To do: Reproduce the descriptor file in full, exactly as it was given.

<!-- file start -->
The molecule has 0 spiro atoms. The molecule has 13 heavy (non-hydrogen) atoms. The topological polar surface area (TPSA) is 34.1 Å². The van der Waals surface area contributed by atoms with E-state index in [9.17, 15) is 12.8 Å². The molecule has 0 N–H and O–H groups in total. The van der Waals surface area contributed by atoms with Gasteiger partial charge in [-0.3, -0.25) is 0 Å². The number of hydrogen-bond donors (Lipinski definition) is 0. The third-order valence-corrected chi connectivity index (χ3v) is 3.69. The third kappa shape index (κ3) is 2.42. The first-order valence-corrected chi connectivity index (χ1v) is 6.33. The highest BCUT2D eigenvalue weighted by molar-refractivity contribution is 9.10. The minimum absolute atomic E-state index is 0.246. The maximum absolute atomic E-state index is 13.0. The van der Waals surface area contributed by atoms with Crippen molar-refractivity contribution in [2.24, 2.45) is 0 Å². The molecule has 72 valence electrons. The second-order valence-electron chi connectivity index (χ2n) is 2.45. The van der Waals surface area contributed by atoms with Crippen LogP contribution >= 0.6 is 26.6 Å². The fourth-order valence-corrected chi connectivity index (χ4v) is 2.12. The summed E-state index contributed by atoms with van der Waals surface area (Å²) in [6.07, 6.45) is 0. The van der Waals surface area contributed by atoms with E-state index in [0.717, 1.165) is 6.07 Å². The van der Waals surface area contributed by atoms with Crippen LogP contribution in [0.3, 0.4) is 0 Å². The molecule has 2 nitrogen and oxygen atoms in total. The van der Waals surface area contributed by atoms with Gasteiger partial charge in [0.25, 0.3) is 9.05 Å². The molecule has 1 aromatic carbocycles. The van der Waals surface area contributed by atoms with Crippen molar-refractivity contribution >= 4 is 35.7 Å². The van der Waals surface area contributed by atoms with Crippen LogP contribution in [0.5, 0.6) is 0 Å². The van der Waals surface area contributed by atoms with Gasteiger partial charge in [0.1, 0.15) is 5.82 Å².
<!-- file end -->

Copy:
The molecule has 0 spiro atoms. The molecule has 13 heavy (non-hydrogen) atoms. The topological polar surface area (TPSA) is 34.1 Å². The van der Waals surface area contributed by atoms with E-state index in [9.17, 15) is 12.8 Å². The molecule has 0 N–H and O–H groups in total. The van der Waals surface area contributed by atoms with Gasteiger partial charge in [-0.3, -0.25) is 0 Å². The number of hydrogen-bond donors (Lipinski definition) is 0. The third-order valence-corrected chi connectivity index (χ3v) is 3.69. The third kappa shape index (κ3) is 2.42. The first-order valence-corrected chi connectivity index (χ1v) is 6.33. The highest BCUT2D eigenvalue weighted by molar-refractivity contribution is 9.10. The minimum absolute atomic E-state index is 0.246. The maximum absolute atomic E-state index is 13.0. The van der Waals surface area contributed by atoms with Crippen molar-refractivity contribution in [2.24, 2.45) is 0 Å². The molecule has 72 valence electrons. The second-order valence-electron chi connectivity index (χ2n) is 2.45. The van der Waals surface area contributed by atoms with Crippen LogP contribution >= 0.6 is 26.6 Å². The fourth-order valence-corrected chi connectivity index (χ4v) is 2.12. The summed E-state index contributed by atoms with van der Waals surface area (Å²) in [6.07, 6.45) is 0. The van der Waals surface area contributed by atoms with E-state index in [0.717, 1.165) is 6.07 Å². The van der Waals surface area contributed by atoms with Crippen LogP contribution in [0.3, 0.4) is 0 Å². The molecule has 2 nitrogen and oxygen atoms in total. The van der Waals surface area contributed by atoms with Gasteiger partial charge in [0.25, 0.3) is 9.05 Å². The molecule has 1 aromatic carbocycles. The van der Waals surface area contributed by atoms with Crippen molar-refractivity contribution >= 4 is 35.7 Å². The van der Waals surface area contributed by atoms with Crippen LogP contribution in [0.5, 0.6) is 0 Å². The van der Waals surface area contributed by atoms with Gasteiger partial charge in [0.1, 0.15) is 5.82 Å².